End of session update… a bit late

Hello all,

Having decompressed from what was a long and exhausting legislative session, I thought I’d share a little bit of what I wrote in my final report to Sea Grant. It gives a (relatively) brief overview of what was a long and, at times, stressful six months of my life.

I will break it up into chunks, so as not to bore you with a block of text. Without further ado, what follows is a brief introduction to the Oregon Legislature:

Never in a million years did I imagine I would ever be working in politics. Yet when I applied for the Oregon Sea Grant Legislative Fellowship, I had no idea how deeply immersed I would become in Oregon politics generally, and coastal Oregon politics specifically. It certainly has been an experience I will carry with me, and put lessons learned to use, for the rest of my life. What follows is my report on the 2011 legislative session through the eyes of the Oregon Sea Grant Legislative Fellow.

The Legislature

To begin, it is worth mentioning the unique political climate that existed in Salem during the 2011 session. While the Senate was narrowly controlled by Democrats (by a 16-14 majority) he House of Representatives was split evenly (30-30) between Republicans and Democrats, something that had never happened before. Much of January was spent determining how business of the House would be conducted. Every House committee would have a Republican and Democrat co-chair, who would each need to agree to hear a bill in committee. There would be a Republican and Democrat co-Speaker of the House, who would alternate days presiding over floor sessions.

Needless to say, in order for a bill to pass the House, it had to have bipartisan support. While theoretically this created an opportunity for Republicans and Democrats to work together to solve Oregon’s problems, in practice it made it all too easy for one party, or even one member, to kill a bill that they didn’t want to see passed.

The Coastal Caucus

Operating as usual in this unique environment was the Oregon Coastal Caucus, which the Oregon Sea Grant Legislative Fellow is assigned to support. A bipartisan and bicameral group of legislators, the Coastal Caucus is unique in Oregon politics. It consists of the Senators and Representatives from coastal districts, as well as the Senator from the Klamath basin (due to the region’s dependence on salmon and other oceangoing fish). The members are, for the most part, long-serving; all are in at least their third term. For the 2011 legislative session, the Coastal Caucus consisted of: Rep Cowan (chair), Rep Krieger, Rep Boone, Rep Witt, Rep Roblan, Sen Verger, Sen Johnson, Sen Kruse and Sen Whitsett.

The group meets weekly during session, for an hour in the morning, to discuss issues of concern. The Coastal Caucus operates on a consensus-only basis: if they have consensus on an issue, they weigh in on it. If even one member disagrees with the group, no action is taken. There is a sense among members that the coast is often overlooked in Oregon politics, and they feel strongly that it is their duty to protect their constituents. While there are both Republicans and Democrats representing coastal Oregon, party lines are often blurred, and issues stretch across individual districts.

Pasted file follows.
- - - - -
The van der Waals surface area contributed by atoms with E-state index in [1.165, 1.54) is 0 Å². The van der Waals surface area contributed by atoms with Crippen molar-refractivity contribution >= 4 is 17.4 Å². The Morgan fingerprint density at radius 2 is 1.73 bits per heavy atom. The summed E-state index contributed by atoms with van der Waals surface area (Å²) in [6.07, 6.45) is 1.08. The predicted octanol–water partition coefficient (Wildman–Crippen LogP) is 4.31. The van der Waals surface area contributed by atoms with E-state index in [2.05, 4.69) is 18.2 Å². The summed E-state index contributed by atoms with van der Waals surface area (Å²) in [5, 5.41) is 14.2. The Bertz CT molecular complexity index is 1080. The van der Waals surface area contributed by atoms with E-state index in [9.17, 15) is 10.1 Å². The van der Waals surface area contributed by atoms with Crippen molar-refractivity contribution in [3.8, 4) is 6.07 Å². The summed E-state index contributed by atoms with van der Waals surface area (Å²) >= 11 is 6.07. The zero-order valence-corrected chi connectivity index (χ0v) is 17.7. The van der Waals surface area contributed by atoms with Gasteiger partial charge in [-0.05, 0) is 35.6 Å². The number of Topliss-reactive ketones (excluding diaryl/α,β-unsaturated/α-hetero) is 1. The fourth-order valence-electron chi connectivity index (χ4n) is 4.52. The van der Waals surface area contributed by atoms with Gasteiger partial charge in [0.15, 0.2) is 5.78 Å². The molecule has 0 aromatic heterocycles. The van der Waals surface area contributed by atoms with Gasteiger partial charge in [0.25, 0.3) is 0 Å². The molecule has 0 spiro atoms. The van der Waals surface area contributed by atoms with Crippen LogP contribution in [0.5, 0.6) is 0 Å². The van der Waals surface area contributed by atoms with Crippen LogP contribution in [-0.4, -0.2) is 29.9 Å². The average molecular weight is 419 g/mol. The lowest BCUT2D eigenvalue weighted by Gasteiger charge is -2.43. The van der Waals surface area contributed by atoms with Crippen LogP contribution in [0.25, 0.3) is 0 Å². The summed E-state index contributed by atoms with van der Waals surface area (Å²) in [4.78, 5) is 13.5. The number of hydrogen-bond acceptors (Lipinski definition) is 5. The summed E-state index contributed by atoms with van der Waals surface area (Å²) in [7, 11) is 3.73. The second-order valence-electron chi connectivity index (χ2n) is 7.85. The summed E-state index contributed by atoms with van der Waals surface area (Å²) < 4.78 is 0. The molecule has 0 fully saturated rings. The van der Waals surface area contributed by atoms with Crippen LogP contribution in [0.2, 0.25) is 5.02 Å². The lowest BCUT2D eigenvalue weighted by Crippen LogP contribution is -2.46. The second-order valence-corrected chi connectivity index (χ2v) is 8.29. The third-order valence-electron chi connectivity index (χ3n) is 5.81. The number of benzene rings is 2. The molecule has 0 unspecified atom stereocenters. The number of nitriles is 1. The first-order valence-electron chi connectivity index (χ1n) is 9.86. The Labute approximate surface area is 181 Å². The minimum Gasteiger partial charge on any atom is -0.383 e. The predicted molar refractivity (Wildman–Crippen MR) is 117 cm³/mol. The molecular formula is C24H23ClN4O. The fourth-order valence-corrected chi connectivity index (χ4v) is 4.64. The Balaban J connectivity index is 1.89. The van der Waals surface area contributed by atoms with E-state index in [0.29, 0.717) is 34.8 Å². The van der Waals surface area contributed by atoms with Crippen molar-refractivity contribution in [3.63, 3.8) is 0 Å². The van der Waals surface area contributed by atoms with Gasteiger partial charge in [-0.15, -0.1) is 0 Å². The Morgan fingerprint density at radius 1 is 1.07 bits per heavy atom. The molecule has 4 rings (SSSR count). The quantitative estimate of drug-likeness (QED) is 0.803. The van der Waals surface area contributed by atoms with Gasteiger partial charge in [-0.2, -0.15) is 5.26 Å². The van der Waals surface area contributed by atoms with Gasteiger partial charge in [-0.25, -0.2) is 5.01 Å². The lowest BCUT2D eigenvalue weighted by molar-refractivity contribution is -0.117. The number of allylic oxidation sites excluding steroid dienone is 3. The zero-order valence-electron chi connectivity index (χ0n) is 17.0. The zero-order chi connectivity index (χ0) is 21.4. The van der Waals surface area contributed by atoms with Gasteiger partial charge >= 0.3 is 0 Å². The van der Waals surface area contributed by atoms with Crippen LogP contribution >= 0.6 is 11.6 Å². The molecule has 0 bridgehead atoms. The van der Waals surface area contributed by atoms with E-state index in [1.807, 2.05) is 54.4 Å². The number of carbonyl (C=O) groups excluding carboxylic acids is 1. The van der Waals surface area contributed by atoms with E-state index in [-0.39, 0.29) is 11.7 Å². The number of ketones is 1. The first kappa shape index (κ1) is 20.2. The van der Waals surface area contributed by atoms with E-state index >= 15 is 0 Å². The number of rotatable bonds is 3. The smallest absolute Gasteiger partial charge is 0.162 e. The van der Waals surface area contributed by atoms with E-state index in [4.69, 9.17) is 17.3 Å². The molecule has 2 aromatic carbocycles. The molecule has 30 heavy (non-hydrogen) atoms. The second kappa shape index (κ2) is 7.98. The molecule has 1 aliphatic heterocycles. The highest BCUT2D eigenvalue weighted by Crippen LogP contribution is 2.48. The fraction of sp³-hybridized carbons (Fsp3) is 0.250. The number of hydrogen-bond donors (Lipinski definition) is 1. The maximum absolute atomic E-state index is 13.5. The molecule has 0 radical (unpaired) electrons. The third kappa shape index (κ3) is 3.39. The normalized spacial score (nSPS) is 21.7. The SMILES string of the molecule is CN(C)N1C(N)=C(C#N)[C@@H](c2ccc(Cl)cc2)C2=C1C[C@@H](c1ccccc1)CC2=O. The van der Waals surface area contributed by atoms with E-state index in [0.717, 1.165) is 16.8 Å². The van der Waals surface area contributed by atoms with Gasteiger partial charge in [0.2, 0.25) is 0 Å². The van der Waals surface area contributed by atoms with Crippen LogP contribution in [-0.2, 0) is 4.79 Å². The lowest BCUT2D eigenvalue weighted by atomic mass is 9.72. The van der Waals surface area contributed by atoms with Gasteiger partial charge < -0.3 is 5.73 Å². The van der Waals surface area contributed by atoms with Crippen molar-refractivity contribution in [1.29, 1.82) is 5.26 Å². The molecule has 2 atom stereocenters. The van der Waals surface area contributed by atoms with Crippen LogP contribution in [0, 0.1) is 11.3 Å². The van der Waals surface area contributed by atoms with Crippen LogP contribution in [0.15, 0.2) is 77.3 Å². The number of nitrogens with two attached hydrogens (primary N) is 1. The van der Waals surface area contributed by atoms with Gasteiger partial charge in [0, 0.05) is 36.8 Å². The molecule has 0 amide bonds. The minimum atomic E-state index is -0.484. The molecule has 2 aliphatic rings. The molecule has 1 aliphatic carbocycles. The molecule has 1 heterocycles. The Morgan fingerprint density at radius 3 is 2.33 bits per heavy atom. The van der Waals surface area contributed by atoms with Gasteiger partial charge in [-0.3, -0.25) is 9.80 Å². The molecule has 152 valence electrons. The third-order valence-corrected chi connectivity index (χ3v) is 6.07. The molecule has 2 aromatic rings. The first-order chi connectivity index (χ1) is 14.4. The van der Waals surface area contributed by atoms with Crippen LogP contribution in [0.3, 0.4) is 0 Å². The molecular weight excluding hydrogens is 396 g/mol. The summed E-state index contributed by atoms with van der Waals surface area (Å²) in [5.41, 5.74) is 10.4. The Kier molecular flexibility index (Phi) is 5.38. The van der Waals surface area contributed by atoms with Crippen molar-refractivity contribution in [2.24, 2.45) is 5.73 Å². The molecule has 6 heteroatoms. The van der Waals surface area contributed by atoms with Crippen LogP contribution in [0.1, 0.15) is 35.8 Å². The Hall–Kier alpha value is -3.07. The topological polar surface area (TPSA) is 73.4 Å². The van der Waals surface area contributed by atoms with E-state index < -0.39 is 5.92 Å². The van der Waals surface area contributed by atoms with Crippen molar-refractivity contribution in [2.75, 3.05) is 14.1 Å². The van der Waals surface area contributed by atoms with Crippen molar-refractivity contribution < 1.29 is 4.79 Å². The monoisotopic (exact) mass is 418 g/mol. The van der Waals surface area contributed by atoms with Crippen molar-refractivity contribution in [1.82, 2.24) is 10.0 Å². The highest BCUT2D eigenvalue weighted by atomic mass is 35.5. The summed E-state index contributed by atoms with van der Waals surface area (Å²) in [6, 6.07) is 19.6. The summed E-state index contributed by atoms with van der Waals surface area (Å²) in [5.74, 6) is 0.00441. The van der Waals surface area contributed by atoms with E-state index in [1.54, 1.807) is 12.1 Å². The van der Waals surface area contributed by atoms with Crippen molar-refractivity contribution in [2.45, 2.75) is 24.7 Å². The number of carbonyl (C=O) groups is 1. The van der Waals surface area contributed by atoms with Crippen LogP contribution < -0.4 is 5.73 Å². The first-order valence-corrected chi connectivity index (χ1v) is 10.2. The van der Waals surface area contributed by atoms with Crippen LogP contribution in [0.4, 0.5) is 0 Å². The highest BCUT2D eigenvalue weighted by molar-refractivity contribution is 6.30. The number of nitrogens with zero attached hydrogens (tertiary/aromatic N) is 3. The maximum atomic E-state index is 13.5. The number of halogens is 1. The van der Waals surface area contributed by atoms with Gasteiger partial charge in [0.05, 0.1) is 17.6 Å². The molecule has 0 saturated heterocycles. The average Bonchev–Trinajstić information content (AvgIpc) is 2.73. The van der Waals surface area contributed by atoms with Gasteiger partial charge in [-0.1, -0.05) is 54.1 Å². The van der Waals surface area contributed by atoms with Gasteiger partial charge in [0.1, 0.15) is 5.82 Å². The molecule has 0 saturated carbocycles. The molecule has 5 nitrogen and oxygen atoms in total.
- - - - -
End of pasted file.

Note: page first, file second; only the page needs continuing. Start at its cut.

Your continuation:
Because of the composition of the group, they are able to have tremendous influence on issues that they choose to weigh in on. In an evenly divided House of Representatives, that influence should have been even stronger. 

Update #2 from the Oregon Capitol!

June 17, 2011

I’d like to give everyone a brief update of my Oregon Sea Grant Legislative Fellowship, now that the 2011 Legislative session appears to be winding down. It covers the period from April 26, 2011 to June 16, 2011.

Things have been in a pretty constant state of flux since the last update I provided. The main focus of my efforts has been HB 2009, which would implement a series of marine reserves, is currently locked in end-of-session negotiations. Essentially, the bill is being used as a bargaining chip between legislators in various leadership positions. It remains to be seen whether the bill will pass this legislative session.

A bill of particular concern to the Coastal Caucus, SB 736, was left to be debated in the next session. The bill would have banned gillnetting on the lower Columbia River, essentially ending the livelihoods of many fishermen on Oregon’s coast.

My primary duties to this point have included:

• Planning and organizing weekly Coastal Caucus meetings, including generating topics of discussion, arranging invited guests, and preparing agendas.

• Participating in a discussion with representatives from state agencies, the governor’s office, and interested stakeholders re: how to proceed with implementing marine reserves if HB 2009 does not pass this session.

• Collaborating with lobbyists and interested stakeholders to ensure that Oregon’s commercial fishermen continue to have a viable livelihood.

• Facilitating smooth and open lines of communication among members of the Coastal Caucus, to make sure that they stay apprised of issues that may be of concern to them as a group.

All in all, it has been a tremendous experience so far, and I greatly appreciate the opportunity provided to me!

Greetings from the Oregon Capitol!

Hi all,

My name is Zack Reeves and I’m currently the Oregon Sea Grant Legislative Fellow. I’ve never blogged before (technology these days!), but it should be fun. I’ll post a more detailed update later in the week, to give a rundown of what has happened this session. It’s been an interesting six months, to say the least.

Goodbye for now.